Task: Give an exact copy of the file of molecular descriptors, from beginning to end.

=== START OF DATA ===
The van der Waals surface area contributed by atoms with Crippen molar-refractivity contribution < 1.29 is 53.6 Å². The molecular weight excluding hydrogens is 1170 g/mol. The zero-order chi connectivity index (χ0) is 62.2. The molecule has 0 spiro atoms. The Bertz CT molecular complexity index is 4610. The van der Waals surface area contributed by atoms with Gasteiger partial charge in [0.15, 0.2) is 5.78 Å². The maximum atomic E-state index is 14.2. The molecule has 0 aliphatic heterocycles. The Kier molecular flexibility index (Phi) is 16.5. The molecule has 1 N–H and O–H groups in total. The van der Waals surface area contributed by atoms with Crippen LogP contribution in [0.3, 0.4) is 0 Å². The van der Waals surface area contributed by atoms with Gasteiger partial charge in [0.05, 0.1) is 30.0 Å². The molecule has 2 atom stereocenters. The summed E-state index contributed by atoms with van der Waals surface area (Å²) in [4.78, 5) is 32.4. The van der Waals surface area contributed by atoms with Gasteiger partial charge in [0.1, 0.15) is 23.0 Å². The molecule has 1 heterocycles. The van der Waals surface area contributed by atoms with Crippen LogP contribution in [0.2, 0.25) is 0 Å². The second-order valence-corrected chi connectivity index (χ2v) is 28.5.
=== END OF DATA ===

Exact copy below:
The van der Waals surface area contributed by atoms with Crippen molar-refractivity contribution < 1.29 is 53.6 Å². The molecular weight excluding hydrogens is 1170 g/mol. The zero-order chi connectivity index (χ0) is 62.2. The molecule has 0 spiro atoms. The Bertz CT molecular complexity index is 4610. The van der Waals surface area contributed by atoms with Gasteiger partial charge in [0.15, 0.2) is 5.78 Å². The maximum atomic E-state index is 14.2. The molecule has 0 aliphatic heterocycles. The Kier molecular flexibility index (Phi) is 16.5. The molecule has 1 N–H and O–H groups in total. The van der Waals surface area contributed by atoms with Crippen LogP contribution in [0.3, 0.4) is 0 Å². The van der Waals surface area contributed by atoms with Gasteiger partial charge in [0.05, 0.1) is 30.0 Å². The molecule has 2 atom stereocenters. The summed E-state index contributed by atoms with van der Waals surface area (Å²) in [4.78, 5) is 32.4. The van der Waals surface area contributed by atoms with Gasteiger partial charge in [0.1, 0.15) is 23.0 Å². The molecule has 1 heterocycles. The van der Waals surface area contributed by atoms with Crippen LogP contribution in [0.2, 0.25) is 0 Å². The second-order valence-corrected chi connectivity index (χ2v) is 28.5.